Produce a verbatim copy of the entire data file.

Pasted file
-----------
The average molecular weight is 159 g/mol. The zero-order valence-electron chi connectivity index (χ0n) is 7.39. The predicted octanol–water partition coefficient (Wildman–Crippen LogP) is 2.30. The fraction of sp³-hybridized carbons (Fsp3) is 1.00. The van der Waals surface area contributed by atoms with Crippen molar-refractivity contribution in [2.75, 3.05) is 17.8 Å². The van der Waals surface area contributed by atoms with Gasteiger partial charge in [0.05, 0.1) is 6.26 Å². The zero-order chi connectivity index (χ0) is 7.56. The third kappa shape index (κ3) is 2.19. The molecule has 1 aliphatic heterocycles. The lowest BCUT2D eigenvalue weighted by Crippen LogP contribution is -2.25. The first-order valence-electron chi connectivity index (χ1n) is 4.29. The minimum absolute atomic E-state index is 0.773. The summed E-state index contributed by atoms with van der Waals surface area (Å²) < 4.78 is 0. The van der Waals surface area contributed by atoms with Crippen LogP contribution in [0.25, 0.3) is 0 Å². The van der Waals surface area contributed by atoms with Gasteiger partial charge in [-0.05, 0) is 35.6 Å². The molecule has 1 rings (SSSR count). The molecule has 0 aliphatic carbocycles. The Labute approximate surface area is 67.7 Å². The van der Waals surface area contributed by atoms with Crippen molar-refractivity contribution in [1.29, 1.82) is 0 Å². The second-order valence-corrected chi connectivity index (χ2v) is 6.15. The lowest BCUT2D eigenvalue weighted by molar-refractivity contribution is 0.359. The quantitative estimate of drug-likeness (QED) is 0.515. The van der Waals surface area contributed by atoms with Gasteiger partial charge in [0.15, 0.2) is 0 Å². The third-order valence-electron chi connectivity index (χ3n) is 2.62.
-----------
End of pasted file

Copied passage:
The average molecular weight is 159 g/mol. The zero-order valence-electron chi connectivity index (χ0n) is 7.39. The predicted octanol–water partition coefficient (Wildman–Crippen LogP) is 2.30. The fraction of sp³-hybridized carbons (Fsp3) is 1.00. The van der Waals surface area contributed by atoms with Crippen molar-refractivity contribution in [2.75, 3.05) is 17.8 Å². The van der Waals surface area contributed by atoms with Gasteiger partial charge in [0.05, 0.1) is 6.26 Å². The zero-order chi connectivity index (χ0) is 7.56. The third kappa shape index (κ3) is 2.19. The molecule has 1 aliphatic heterocycles. The lowest BCUT2D eigenvalue weighted by Crippen LogP contribution is -2.25. The first-order valence-electron chi connectivity index (χ1n) is 4.29. The minimum absolute atomic E-state index is 0.773. The summed E-state index contributed by atoms with van der Waals surface area (Å²) < 4.78 is 0. The van der Waals surface area contributed by atoms with Crippen LogP contribution in [0.25, 0.3) is 0 Å². The van der Waals surface area contributed by atoms with Gasteiger partial charge in [-0.05, 0) is 35.6 Å². The molecule has 1 rings (SSSR count). The molecule has 0 aliphatic carbocycles. The Labute approximate surface area is 67.7 Å². The van der Waals surface area contributed by atoms with Crippen molar-refractivity contribution in [1.29, 1.82) is 0 Å². The second-order valence-corrected chi connectivity index (χ2v) is 6.15. The lowest BCUT2D eigenvalue weighted by molar-refractivity contribution is 0.359. The quantitative estimate of drug-likeness (QED) is 0.515. The van der Waals surface area contributed by atoms with Gasteiger partial charge in [0.15, 0.2) is 0 Å². The third-order valence-electron chi connectivity index (χ3n) is 2.62.